Mon Dec 19, 2016 – 7:06 pm EST
Cardinal Burke: When you’re insulted for defending truth, ‘adhere ever more strongly’ to Church
December 19, 2016 (LifeSiteNews) – When Catholics who seek to remain faithful to the Church’s perennial teachings hear a Pope calling them “rigid” or “fundamentalist” or “self-absorbed,” they must not become intimidated or discouraged, but adhere even more strongly to the teachings of the faith, said Cardinal Raymond Burke in an exclusive telephone interview with LifeSiteNews over the weekend.
“We believe in Our Lord Jesus Christ [who is] alive in His Church, in her teachings, in her sacred liturgy, in her life of prayer, and in her discipline, as those have been handed down to us in an unbroken line from apostolic times. And so, even though these statements are very hurtful, and I understand that, we have to rise above those feelings of hurt and adhere ever more strongly to what the Church teaches, to her sacred liturgy, to our life of prayer and devotion, and to that discipline, which safeguards and promotes our life in Christ,” he said.
Pope Francis’ frequent and strong criticisms of the faithful have resulted in a compilation called “The Pope Francis Little Book of Insults,” a project with well over a 100 entries and growing weekly.
The frequent comments led First Things editor Matthew Schmitz to write in October in the New York Times that the Pope “has built his popularity at the expense of the church he leads.”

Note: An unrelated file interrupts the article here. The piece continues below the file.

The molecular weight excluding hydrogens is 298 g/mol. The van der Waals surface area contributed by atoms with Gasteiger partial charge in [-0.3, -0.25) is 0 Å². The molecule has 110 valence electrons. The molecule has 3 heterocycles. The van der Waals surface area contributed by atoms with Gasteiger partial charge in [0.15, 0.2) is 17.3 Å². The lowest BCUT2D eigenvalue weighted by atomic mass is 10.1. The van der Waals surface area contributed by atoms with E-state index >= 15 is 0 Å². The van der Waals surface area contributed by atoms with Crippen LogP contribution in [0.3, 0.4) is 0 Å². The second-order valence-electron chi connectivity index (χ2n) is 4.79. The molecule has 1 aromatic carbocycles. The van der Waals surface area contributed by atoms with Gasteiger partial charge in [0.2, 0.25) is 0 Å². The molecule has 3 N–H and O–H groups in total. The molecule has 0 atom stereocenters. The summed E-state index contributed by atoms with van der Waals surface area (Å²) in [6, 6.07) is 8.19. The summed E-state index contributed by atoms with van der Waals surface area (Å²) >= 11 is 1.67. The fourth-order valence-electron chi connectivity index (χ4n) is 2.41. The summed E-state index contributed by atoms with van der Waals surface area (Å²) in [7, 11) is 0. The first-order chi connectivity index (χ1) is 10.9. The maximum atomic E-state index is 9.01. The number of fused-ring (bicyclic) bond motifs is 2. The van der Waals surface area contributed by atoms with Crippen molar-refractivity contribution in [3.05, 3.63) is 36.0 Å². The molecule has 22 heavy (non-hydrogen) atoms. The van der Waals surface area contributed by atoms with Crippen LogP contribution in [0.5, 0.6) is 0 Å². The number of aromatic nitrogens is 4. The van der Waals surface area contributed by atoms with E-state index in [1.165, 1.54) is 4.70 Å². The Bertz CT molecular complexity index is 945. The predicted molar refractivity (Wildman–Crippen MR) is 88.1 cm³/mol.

“Such denunciations demoralize faithful Catholics without giving the disaffected any reason to return,” he wrote at the time.
Burke, who is the patron of the Sovereign Military Order of Malta, said that faithful Catholics should not be discouraged by name-calling.
“I just encourage the faithful not to become discouraged, not to let themselves in some way be intimidated by these kinds of statements, for they know Our Lord in His Church and they have good spiritual guides to keep them close to Our Lord. And therefore studying the faith and entering as fully as possible into the liturgical life of the Church, and striving to lead a life disciplined by the faith, they will remain strong,” he said.
When asked what parents should do when their children hear a Pope saying something that seems at odds with what the Church teaches, Burke said they must intervene by simply affirming what the Church has always taught and practiced.
“We have to make a distinction between two voices or two bodies of the person who is Pope. The one voice, the one body, is that of the Vicar of Christ on earth. And that voice we hear when the Pope announces what the Church has always taught and practiced, promotes, or helps us to understand and apply it in our daily lives. The other voice, the other body, is that of the man, who can have many thoughts and make many statements, which are not related at all to the exercise of the Office of Peter.”